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Embroiled in a legal battle over whether or not Paul Ceglia owns half of Facebook, the social network's CEO Mark Zuckerberg has released a cache of personal emails which refute those claims, many of which date back to his tender college years at Harvard. Facebook is hoping the electronic documents will be enough evidence to have the case dismissed.
Inside those emails, readers find a tense Zuckerberg, irritated by the $10,000 which Ceglia purportedly owed him for working on a project called StreetFax. During his StreetFax days, the emails paint Zuckerberg as a habitually tardy person with a sloppy attitude toward contractual obligations.
Releasing himself from a strained partnership with Ceglia, Zuckerberg dropped StreetFax in favor of his own endeavor – Facebook.
During the legal battle, Ceglia had previously released his own emails – or at least the content of them – as evidence to support his claim that Zuckerberg promised him a conditionally growing stake in the once fledgling social networking site.
The "content of them" part is important because what Ceglia actually gave the court were Word documents with the contents of those important emails pasted into them. Ceglia's lawyers claim that the original emails were deleted because his email client would only retain emails for a limited period of time. As a result, his lawyers stated, it was common practice for Ceglia to copy and paste the contents of his emails into Word documents in order to retain them for his records.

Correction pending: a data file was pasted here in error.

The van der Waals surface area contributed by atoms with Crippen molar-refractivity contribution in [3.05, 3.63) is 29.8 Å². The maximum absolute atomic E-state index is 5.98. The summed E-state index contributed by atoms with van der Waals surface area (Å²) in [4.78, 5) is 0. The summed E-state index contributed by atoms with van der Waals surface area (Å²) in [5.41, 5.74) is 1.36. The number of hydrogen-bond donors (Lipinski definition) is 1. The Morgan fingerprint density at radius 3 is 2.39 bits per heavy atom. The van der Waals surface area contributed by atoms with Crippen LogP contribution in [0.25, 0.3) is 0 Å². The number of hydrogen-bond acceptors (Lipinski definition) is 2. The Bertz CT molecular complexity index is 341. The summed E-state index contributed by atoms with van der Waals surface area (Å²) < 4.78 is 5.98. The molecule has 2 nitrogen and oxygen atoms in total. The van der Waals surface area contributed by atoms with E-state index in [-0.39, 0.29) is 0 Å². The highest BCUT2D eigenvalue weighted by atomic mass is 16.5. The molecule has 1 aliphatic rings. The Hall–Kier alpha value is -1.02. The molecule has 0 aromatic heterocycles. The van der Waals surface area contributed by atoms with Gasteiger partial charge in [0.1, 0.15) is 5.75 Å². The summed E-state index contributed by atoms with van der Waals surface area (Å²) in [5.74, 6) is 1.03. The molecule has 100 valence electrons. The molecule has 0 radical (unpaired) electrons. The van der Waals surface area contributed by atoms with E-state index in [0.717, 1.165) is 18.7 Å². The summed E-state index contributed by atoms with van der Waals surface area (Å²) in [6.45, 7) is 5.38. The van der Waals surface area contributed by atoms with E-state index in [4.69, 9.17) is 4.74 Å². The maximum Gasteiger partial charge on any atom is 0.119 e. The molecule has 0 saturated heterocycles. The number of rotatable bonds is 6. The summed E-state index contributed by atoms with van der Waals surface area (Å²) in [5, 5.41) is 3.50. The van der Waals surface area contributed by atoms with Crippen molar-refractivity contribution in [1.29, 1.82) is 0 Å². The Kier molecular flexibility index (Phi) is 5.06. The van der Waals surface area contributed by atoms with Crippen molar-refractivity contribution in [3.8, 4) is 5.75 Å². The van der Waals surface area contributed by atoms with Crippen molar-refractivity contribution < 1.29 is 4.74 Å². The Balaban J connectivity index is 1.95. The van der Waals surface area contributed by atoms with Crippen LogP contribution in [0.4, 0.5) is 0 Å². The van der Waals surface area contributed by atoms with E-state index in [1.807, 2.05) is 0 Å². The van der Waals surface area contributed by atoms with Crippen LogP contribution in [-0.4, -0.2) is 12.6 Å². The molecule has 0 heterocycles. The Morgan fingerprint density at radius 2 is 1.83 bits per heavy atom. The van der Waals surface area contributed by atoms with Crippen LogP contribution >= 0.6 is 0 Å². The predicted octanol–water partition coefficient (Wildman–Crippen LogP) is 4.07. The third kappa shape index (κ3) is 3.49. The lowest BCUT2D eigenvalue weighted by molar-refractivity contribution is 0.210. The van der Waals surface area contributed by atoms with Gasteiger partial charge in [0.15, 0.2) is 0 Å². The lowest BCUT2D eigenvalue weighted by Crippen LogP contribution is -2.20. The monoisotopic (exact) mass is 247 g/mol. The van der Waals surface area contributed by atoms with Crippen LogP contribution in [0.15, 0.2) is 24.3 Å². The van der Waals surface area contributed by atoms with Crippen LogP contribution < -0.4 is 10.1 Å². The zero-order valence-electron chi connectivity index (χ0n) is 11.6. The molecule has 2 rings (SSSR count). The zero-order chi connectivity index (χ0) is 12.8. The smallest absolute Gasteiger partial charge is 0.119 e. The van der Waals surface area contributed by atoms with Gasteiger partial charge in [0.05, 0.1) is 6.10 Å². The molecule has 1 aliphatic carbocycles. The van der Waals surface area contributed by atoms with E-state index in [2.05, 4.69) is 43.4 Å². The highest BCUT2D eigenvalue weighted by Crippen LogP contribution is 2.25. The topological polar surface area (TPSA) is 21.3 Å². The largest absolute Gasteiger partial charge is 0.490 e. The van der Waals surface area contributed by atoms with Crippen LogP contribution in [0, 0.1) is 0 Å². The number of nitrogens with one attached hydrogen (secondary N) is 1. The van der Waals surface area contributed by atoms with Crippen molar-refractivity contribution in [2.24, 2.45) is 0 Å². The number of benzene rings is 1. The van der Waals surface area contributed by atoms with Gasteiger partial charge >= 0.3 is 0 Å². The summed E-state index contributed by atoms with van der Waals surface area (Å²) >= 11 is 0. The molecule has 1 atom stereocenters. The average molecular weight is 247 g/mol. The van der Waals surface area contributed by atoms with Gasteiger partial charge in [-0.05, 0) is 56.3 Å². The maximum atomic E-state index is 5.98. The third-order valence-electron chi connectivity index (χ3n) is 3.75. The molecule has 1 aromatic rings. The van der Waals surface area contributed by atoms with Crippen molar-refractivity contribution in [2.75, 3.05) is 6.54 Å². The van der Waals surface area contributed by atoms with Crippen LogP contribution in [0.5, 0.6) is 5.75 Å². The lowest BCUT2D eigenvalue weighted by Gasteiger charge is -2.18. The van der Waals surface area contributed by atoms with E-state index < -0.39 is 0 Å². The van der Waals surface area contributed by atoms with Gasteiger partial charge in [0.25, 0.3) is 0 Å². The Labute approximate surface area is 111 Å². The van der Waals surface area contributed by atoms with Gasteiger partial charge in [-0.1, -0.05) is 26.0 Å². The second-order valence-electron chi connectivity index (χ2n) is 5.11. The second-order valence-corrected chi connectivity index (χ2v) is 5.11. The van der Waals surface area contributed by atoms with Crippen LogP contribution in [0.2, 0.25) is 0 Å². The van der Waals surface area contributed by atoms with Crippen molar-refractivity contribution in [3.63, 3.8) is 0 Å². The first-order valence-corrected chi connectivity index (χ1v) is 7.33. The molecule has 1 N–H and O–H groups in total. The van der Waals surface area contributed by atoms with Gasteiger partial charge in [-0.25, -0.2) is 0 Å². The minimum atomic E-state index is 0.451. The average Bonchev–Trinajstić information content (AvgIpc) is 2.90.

While Facebook's legal staff questioned the validity and authenticity of such Word documents, forensic investigators confirmed the documents were forged. A testimony provided by forensic experts showed that Ceglia changed the date and time on his computer in an attempt to falsify dates. Investigators also claimed that Ceglia had botched the operation, with some documents tagged with access dates before they were supposedly created.
Despite Facebook's attempt to have the case dismissed with Zuckerberg's emails and damning forensic evidence, Ceglia's legal team hasn't surrendered just yet.
"We have made a preliminary review of Facebook's Motion, which attempts to have this matter ended before Facebook has to provide any discovery and before going to a jury," Ceglia's attorneys told CBS News in a statement.
"The Federal Rules of Evidence say a jury should weigh the evidence in this case, including experts' declarations in Mr. Ceglia's favor about the authenticity of his contract with Mr. Zuckerberg. Mr. Ceglia deserves his day in court, where the jury will resolve this dispute over the ownership of Facebook."
Originally, Ceglia had asked the court for an 84 percent slice of Facebook pie, but has since dropped his request to a more equitable 50 percent.